Informed by my education and reading, I have abandoned the fallacy of the so-called “Great Chain of Being.” Humans, for all our uniqueness and impact, do not command over all the other lifeforms on this planet a hierarchically-derived position, divine or otherwise. There are spectrums of capability and characteristics between all the forms, overlapping in jumbles, resulting in something that is much more horizontal than vertical: thicket more than tree.
So when I saw the lizard in my bathroom I decided to let it be. I certainly wasn’t going to kill it, and the other option was to carry it outside, where it was cold and I wondered what beasts might prey on it as soon as I shut the door to my apartment. With our interactions limited and non-threatening (at least to me) there seemed no urgency to take any particular steps other than to avoid stepping on it.
On the day I took this picture the lizard was standing there and only shuffling around if I drew near. I took a few pictures with my iPhone and then urged the creature to a corner, away from where I wanted to stand.
The next day it was where I had left it, and it was dead.
Maybe it starved after wandering into my bathroom. Maybe I accidentally stepped on it in the dark late one night when I made use of the facility. Whatever the cause, I probably should have carried it outside when I first saw it. I simply have no idea. I have no idea what lizards need, how to care for them. I feel terrible. I feel terrible because I have been thinking about human relationships, among ourselves and with other lifeforms and technology, especially emerging intelligences like Siri, Google Now, and Watson.
We know through scientific research that animals think, feel pain and emotion, have consciousness, are intelligent, and suffer. What we choose to do with these recent insights will indicate whether or not we are a truly compassionate and empathetic species. Our choices will also determine how we interact with technologies that will one day surpass us in all the ways we think we are so uniquely human. I have chosen to begin regarding other creatures and emerging technologies as potential friends, entities to be viewed as our equals even when they are not equal to us in specific measurements.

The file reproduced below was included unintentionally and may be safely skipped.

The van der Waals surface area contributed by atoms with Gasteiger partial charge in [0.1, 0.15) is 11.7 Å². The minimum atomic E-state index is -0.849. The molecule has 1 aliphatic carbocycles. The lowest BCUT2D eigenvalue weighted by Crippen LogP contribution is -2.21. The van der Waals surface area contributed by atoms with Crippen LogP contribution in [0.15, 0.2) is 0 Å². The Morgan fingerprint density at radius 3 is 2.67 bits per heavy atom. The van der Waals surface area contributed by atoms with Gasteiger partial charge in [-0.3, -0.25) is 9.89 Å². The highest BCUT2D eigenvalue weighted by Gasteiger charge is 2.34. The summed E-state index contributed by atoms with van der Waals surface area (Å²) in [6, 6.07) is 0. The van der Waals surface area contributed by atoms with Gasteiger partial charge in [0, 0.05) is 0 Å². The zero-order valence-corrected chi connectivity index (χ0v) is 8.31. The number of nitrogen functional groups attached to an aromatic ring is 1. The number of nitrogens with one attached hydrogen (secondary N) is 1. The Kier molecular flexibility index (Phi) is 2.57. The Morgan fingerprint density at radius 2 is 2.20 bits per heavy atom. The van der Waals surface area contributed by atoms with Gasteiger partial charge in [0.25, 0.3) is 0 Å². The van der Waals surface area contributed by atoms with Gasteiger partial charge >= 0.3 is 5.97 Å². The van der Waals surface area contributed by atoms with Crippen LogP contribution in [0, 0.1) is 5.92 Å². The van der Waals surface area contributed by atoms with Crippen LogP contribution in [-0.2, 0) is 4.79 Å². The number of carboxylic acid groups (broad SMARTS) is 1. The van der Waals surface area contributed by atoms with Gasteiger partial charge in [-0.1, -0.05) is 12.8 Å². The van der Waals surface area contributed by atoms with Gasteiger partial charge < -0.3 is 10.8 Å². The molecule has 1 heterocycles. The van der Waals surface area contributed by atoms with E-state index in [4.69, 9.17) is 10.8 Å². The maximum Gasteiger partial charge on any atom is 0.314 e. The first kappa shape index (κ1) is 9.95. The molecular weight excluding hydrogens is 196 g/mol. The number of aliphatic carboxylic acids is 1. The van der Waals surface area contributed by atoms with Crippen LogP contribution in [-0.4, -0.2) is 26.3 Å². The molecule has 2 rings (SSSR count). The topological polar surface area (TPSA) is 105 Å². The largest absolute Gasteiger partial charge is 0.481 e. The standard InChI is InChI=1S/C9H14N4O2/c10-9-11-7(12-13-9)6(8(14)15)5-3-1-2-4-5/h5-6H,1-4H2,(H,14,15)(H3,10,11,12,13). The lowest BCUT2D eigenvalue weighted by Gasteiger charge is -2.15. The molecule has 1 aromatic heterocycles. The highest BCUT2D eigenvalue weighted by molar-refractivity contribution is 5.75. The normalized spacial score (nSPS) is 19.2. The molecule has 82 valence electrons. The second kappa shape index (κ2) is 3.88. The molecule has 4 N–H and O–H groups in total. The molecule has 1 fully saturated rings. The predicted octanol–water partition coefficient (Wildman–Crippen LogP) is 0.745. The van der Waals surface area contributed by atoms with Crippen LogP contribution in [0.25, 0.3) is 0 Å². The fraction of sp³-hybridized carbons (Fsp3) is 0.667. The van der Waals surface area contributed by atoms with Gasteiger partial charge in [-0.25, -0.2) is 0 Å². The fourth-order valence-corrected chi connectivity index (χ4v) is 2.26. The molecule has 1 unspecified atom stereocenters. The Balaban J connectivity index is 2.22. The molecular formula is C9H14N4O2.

Yet having made that choice, the lizard still died. The lizard’s death indicated to me that I have no idea how to be a friend to these equals. I don’t know enough to know what the best courses of action are. How much study would it require to learn to take care of all the possible creatures that might enter my house? There is a mousetrap under my bathroom sink placed by management after I found droppings amongst the items I was storing there. If a mouse is caught, I will be complicit in its murder. Yet how do I respond otherwise? It is probably safest for my health if not all vermin (such a biased word) that arrive to try to live within my residence are allowed to stay.
How much more complex will the situation be when our Technological Children arrive, rapidly matching our intelligences and emotions and then exceeding them? What should the relationship be: master and servant, parent and child, friends, aliens? When I am the lizard, trying to survive, what should I expect of that shape standing high above me, scaring me, not understanding exactly what I need?
The lizard, now dead, is haunting me.
I think my life should be a cartoon. I would always have a happy ending.
Reflections on a duck pond
Bright fake mornings in this half-home. This city always feels peaceful. Perhaps because it was never fully mine?
Preparando para la tercera adventura.
To be strong enough, to be brave enough, to be kind.
Wider view of mountain snow over Tucson
Mountain snow over Tucson
Why I go tonight for this kiss
Stopping Past the Park